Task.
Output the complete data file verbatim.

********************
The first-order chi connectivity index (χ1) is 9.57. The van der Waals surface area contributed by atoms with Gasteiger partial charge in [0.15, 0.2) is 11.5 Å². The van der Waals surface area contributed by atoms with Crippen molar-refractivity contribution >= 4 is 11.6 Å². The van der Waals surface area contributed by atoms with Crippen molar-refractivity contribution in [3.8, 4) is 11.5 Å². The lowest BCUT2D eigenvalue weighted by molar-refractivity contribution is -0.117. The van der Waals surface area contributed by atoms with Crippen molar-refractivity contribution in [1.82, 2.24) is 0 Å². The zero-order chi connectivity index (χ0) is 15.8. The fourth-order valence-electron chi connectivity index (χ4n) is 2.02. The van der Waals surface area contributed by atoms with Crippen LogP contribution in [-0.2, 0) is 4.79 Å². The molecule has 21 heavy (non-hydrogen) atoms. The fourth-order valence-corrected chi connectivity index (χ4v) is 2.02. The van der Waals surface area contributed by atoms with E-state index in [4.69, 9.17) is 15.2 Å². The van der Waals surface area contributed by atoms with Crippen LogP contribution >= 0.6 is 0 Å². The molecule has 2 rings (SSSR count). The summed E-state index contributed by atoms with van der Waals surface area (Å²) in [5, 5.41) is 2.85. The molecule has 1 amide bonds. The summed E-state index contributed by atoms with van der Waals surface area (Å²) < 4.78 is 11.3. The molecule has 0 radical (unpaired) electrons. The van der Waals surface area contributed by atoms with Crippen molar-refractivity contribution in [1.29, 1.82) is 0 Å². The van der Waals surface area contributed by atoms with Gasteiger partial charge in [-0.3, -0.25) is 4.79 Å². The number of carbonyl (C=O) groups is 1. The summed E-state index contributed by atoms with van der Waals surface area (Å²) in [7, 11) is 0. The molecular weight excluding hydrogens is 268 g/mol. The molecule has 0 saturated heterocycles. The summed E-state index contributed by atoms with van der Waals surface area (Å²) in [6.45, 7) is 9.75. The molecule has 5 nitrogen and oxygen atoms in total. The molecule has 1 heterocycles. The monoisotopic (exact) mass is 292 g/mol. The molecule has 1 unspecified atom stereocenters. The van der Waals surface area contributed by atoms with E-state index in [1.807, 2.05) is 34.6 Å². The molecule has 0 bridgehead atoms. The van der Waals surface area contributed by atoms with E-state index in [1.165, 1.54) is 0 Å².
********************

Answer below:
The first-order chi connectivity index (χ1) is 9.57. The van der Waals surface area contributed by atoms with Gasteiger partial charge in [0.15, 0.2) is 11.5 Å². The van der Waals surface area contributed by atoms with Crippen molar-refractivity contribution >= 4 is 11.6 Å². The van der Waals surface area contributed by atoms with Crippen molar-refractivity contribution in [3.8, 4) is 11.5 Å². The lowest BCUT2D eigenvalue weighted by molar-refractivity contribution is -0.117. The van der Waals surface area contributed by atoms with Crippen molar-refractivity contribution in [1.82, 2.24) is 0 Å². The zero-order chi connectivity index (χ0) is 15.8. The fourth-order valence-electron chi connectivity index (χ4n) is 2.02. The van der Waals surface area contributed by atoms with Crippen LogP contribution in [-0.2, 0) is 4.79 Å². The molecule has 21 heavy (non-hydrogen) atoms. The fourth-order valence-corrected chi connectivity index (χ4v) is 2.02. The van der Waals surface area contributed by atoms with E-state index in [4.69, 9.17) is 15.2 Å². The van der Waals surface area contributed by atoms with Crippen LogP contribution >= 0.6 is 0 Å². The molecule has 2 rings (SSSR count). The summed E-state index contributed by atoms with van der Waals surface area (Å²) in [5, 5.41) is 2.85. The molecule has 1 amide bonds. The summed E-state index contributed by atoms with van der Waals surface area (Å²) < 4.78 is 11.3. The molecule has 0 radical (unpaired) electrons. The van der Waals surface area contributed by atoms with Crippen molar-refractivity contribution in [1.29, 1.82) is 0 Å². The van der Waals surface area contributed by atoms with Gasteiger partial charge in [-0.3, -0.25) is 4.79 Å². The number of carbonyl (C=O) groups is 1. The summed E-state index contributed by atoms with van der Waals surface area (Å²) in [7, 11) is 0. The molecular weight excluding hydrogens is 268 g/mol. The molecule has 0 saturated heterocycles. The summed E-state index contributed by atoms with van der Waals surface area (Å²) in [6.45, 7) is 9.75. The molecule has 5 nitrogen and oxygen atoms in total. The molecule has 1 heterocycles. The monoisotopic (exact) mass is 292 g/mol. The molecule has 1 unspecified atom stereocenters. The van der Waals surface area contributed by atoms with E-state index in [1.807, 2.05) is 34.6 Å². The molecule has 0 bridgehead atoms. The van der Waals surface area contributed by atoms with E-state index in [1.165, 1.54) is 0 Å².